a Experimental Plan: We studied the longitudinal dynamics of plasma metabolites of the African Green monkey (Chlorocebus aethiops) infected by an aerosol exposure to Y. pestis. The baseline (T0 = initial time point) of the study was defined by the plasma samples drawn 24 h prior to exposing the monkeys to Y. pestis; the post-exposure blood samples were drawn at multiple time points, defined as T numbers in hours. The numbers of animals at each of the time points are shown within parentheses below the T numbers. The groupings of early and late time points are also shown. b. Summarized bacterial load and gene expression data: The data generated previously by (Hammamieh, Muhie et al. 2016) is summarized to show the bacterial load (in CFU) in blood and liver as well as significantly altered genes in blood at each of the time point post-exposure. c Significant Metabolites: The time points 6 h post-infection (p.i.) to 18 h p.i. are referred to as “early”, whereas the time points from 24 h to 42 h are considered “late.” The plasma samples collected before exposure were used as baseline for data analysis. (i) The number of metabolites at early and late time points. The graph is grouped by significantly elevated and reduced metabolites. (ii) The Venn diagram represents overlaps of significant metabolites at early and late time points. d Super-pathways and Proportion of Metabolites: Percentage of metabolites belonging to different super-pathways at early (6–18 h) and at late time points (24–42 h) with the proportion of metabolites being increased or decreased.. The trend for the lipid pathways at both time sets is emphasized (inset)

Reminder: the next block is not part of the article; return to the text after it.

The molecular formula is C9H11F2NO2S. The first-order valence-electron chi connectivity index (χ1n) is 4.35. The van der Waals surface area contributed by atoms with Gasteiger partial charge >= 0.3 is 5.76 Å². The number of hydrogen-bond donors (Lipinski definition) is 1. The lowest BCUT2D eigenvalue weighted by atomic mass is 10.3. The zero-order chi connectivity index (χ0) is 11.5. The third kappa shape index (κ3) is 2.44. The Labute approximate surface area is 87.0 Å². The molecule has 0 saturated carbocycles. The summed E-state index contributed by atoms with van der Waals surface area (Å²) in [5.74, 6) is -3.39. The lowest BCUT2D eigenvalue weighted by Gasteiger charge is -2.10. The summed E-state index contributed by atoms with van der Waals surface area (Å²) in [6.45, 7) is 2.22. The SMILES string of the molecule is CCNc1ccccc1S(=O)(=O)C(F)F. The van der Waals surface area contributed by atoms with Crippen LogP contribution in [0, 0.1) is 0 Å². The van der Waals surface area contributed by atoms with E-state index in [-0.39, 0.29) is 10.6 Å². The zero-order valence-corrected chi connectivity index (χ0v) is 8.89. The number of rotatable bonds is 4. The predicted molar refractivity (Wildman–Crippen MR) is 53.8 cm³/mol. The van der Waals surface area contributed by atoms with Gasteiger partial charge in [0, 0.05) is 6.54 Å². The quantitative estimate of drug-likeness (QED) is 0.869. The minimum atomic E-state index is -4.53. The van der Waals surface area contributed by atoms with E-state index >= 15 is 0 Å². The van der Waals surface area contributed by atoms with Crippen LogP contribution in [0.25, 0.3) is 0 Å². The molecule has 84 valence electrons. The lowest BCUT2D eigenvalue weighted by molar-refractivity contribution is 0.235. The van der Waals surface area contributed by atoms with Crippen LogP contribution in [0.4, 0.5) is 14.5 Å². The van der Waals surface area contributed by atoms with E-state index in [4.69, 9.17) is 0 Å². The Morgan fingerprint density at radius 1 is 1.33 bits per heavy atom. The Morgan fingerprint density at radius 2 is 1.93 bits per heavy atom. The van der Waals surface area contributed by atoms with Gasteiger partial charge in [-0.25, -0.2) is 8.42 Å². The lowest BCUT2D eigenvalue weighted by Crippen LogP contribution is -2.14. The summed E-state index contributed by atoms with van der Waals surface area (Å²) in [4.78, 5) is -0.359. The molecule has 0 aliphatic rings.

2.5 Plasma metabolomics

The metabolomics assays and analyses were conducted by Metabolon, Inc., (Morrisville, NC) at their facility. Untargeted metabolomic profiles of plasma samples were obtained using ultra-high performance liquid chromatography/tandem mass spectrometry (UHPLC/MS/MS) and gas chromatography/mass spectrometry (GC/MS) (Eckel-Mahan et al. 2012; Evans et al. 2009). The detailed procedure has been reported previously (Gautam et al. 2015).

Sample preparation was conducted using a series of organic and aqueous extractions to remove the protein fraction while allowing maximum recovery of small molecules. The resulting extract was divided into two fractions; one for gas chromatography (GC) analysis and second for liquid chromatography (LC) platforms. Samples were placed briefly on a TurboVap® (Zymark) to remove the organic solvent. Each sample was then frozen and dried under vacuum. Samples were then prepared for the appropriate instrument, either LC/MS or GC/MS.

The LC/MS portion of the platform was based on a Waters ACQUITY UPLC and a Thermo-Finnigan LTQ mass spectrometer, which consisted of an electrospray ionization (ESI) source and linear ion-trap (LIT) mass analyzer. The sample extract was split into two aliquots, dried, then reconstituted in acidic or basic LC-compatible solvents, each of which contained 11 or more injection standards at fixed concentrations. One aliquot was analyzed using acidic positive ion optimized conditions and the other using basic negative ion optimized conditions in two independent injections using separate dedicated columns. Extracts reconstituted in acidic conditions were gradient eluted using water and methanol both containing 0.1% Formic acid, while the basic extracts, which also used water/methanol, contained 6.5 mM Ammonium Bicarbonate.